• It was a fun idea to deliver the backstory through the in-game writings like the encyclopedia and the journal.

  • I was a big fan of the puzzle elements (minigames?). It’s worth noting that these aren’t classic IF puzzles that require a leap of insight from the player to understand the solution, theoretically followed by the player easily executing (in actuality, often followed by the player struggling with the parser, but I digress). Instead, these are more puzzles in the genre of sudoku or tetris where the satisfaction is in applying an algorithm. Anyone else who enjoyed the navigation one, may I recommend to you the board game Robot Rally, where you also get to write a program that often ends in disaster . . . In fact I like the puzzles so much that a lot of this game felt like playing a sort of soothing puzzle, perhaps minesweeper, with an interstitial light novel.

(OK, note about the dudo puzzle, I was somehow terrible at this one. In fact, I wondered for a while if it had been programmed to just make you lose–which would certainly be possible given that Billy always reveals last–but eventually was forced to conclude I’m just really bad at it.)

  • It was a cool moment when the switch perspective button showed up

[ Δ ]

  • This is one of the first games where I strove for 2 hours without making it to the ending. Obviously that’s not ideal from a player satisfaction perspective, especially since I wanted to find out how the plot threads would resolve.

  • The character work and plotting could be strengthened. As to the characters, for example, I had a hard time getting a read on the old-timey!captain despite spending a bunch of time with him / reading his journal, etc. His behavior seemed to oscillate between incompetent, more competent, strangely naive, angry, etc. in a way that didn’t make sense to me. Also I STILL don’t trust Ben. Something is up with that dude, whether or not the ending vindicates me! As to the plotting, for example, we’re presented with deciding whether to execute a guy who stole mabye $50-current value of stuff, and this is framed as a significant choice for the character. Which a bit threatens my suspension of disbelief—are there really people who would choose the death penalty there? But we live in a world where 15% of people played Mass Effect without recruiting Garrus so I guess anything is possible. I think a bit more focus on the characterization and plot would increase overall engagement.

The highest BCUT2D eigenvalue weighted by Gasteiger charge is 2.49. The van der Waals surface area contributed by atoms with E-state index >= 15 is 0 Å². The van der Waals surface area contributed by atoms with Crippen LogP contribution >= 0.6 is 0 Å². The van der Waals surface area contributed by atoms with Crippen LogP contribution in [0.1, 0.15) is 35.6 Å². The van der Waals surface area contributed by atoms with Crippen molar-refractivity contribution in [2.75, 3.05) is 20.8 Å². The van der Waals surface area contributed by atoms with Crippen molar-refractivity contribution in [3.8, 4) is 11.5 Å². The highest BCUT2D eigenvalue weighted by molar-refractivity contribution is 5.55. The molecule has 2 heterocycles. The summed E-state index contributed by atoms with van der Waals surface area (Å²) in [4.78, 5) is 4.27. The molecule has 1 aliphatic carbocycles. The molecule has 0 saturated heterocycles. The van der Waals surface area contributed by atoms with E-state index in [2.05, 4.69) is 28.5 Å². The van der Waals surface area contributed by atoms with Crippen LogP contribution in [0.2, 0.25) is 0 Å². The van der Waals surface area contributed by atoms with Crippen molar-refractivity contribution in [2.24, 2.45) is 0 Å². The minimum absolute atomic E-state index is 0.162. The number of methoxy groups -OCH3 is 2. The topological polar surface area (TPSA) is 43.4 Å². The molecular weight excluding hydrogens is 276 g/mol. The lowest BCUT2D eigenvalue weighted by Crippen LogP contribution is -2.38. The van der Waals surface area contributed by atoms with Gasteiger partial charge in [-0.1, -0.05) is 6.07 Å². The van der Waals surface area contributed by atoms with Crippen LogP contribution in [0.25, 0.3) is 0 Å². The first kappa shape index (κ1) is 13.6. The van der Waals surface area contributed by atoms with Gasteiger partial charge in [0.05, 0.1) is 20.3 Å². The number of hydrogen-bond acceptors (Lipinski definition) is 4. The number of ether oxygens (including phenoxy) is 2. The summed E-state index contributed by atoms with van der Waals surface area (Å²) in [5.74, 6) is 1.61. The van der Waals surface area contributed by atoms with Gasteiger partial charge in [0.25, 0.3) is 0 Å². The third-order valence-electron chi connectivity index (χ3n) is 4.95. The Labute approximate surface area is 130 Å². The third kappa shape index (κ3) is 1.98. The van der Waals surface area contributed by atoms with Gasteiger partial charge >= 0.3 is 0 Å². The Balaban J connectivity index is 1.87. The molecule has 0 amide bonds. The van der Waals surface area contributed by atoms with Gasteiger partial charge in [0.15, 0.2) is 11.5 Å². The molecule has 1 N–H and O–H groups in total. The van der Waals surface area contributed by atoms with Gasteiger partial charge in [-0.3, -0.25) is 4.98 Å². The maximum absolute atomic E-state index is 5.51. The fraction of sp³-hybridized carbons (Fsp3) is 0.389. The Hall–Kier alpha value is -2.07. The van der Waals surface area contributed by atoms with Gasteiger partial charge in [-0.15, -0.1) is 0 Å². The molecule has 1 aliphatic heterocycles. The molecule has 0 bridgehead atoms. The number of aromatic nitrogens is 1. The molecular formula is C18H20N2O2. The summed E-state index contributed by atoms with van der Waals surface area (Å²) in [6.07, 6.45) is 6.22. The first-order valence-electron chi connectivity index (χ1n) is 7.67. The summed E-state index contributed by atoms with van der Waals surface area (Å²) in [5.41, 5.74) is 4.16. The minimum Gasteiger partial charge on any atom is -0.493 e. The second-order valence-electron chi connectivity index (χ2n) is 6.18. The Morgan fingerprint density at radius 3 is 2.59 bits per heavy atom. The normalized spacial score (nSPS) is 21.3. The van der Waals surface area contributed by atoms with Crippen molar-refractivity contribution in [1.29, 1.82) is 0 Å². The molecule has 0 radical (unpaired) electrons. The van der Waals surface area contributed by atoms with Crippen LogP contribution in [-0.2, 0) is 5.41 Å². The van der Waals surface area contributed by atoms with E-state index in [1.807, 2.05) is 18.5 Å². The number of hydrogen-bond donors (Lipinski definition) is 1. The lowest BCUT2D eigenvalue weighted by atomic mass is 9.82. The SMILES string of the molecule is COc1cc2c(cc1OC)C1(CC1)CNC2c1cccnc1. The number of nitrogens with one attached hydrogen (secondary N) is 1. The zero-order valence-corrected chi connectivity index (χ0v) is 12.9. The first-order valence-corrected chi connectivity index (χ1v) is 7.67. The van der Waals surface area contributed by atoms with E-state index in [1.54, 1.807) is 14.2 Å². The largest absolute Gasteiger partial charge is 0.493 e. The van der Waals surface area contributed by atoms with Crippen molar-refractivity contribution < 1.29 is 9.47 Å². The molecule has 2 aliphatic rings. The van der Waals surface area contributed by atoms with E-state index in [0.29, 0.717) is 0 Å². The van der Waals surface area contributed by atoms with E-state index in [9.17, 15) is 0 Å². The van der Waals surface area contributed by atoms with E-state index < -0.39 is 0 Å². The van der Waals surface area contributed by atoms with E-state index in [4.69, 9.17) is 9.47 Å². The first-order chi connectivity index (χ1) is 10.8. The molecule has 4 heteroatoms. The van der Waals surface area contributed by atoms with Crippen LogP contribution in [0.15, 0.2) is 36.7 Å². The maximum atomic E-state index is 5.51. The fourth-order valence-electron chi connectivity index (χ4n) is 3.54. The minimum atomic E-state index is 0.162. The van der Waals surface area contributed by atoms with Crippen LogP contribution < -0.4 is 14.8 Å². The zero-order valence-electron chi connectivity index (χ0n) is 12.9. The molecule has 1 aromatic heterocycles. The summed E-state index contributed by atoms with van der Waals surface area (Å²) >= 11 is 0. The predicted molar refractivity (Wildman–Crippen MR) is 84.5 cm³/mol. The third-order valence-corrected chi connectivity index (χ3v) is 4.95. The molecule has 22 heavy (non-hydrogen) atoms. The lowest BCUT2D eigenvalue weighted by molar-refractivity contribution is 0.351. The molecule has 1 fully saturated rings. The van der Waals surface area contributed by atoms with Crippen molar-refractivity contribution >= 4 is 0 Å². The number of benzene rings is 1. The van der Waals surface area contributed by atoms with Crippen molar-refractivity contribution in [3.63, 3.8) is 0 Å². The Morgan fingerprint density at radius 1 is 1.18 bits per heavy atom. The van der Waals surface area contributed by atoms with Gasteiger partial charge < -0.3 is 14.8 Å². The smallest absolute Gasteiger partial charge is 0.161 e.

I know @EJoyce and I would be very interested in that discussion as well!


How Prince Quisborne the Feckless Shook His Title by John Ziegler
Playtime: 1 hour 50 minutes (stopped after getting a horse before getting horseshoes)

TLDR: Join a knight on a mission of mentorship in a rich, detailed pre-modern-history-inspired world.

Gamemechanical notes: Parser based. Moderate puzzling, strong story/plot elements (also a lot of text to read). Seems to be one main path to progress down.

[ + ]

  • excellent UI design, a lot of attention has been given to the details. There’s specific instructions, a verb list, the commands “locate [item you saw once but now forgot where]” and “travel to [place you’ve been to]” have been implemented. Really takes pains to provide a good player experience. (While there is an in-game map, I would recommend opening it separately because it doesn’t tell you where you are / is too complicated to remember much if you are switching back and forth.)

  • this game definitely has the feeling of entering into a work of similar scope to a novel. A lot of careful attention has been paid to worldbuilding, the setting feels fleshed out and grounded. We get detailed descriptions of the construction of buildings, how hayricks work, the lifecycle of fruiting trees, pre-modern construction tools, etc.

  • given that the focus in this game is really on the world and characters, rather than say, player choices or puzzles, it’s important that it work as a novel-esque piece of writing, and it generally does. Prince Quisborne (PQ) in particular is a really excellent character. He’s whimsical and charming, frequently interspersing his favorite facts about animals, etc., or composing limericks inspired by what you’re experiencing in the game. PQ has a really good character design that could definitely support a novel, etc. and it’s fun just to travel around with him hearing what he has to say. (OK, I didn’t save much of PQ’s dialogue, but “fizz-honking horse gizzards” is just the start). Do note that you pretty much just get drive-by dialogue from PQ that the game provides automatically–although some of it is pretty long and fleshed out–the player is never really in charge of conversation.

  • the puzzles in the prologue are well-designed so the player is near everything they need to succeed, but still gets to experience a few locations. Also, I got to pet a dog! OK so I died immediately after, but it was worth it.

[ Δ ]

  • I quite enjoyed the prologue, but found that feeling didn’t fully carry through to the parts after. For context, I spent about 50 minutes in the prologue and about an hour after:
how wolfbiter the judgmental passed her post-prologue hour (spoilers not marked further)
  1. Wander around looking at stuff, going to different locations arbitrarily, reading the entertaining descriptions. This is fun!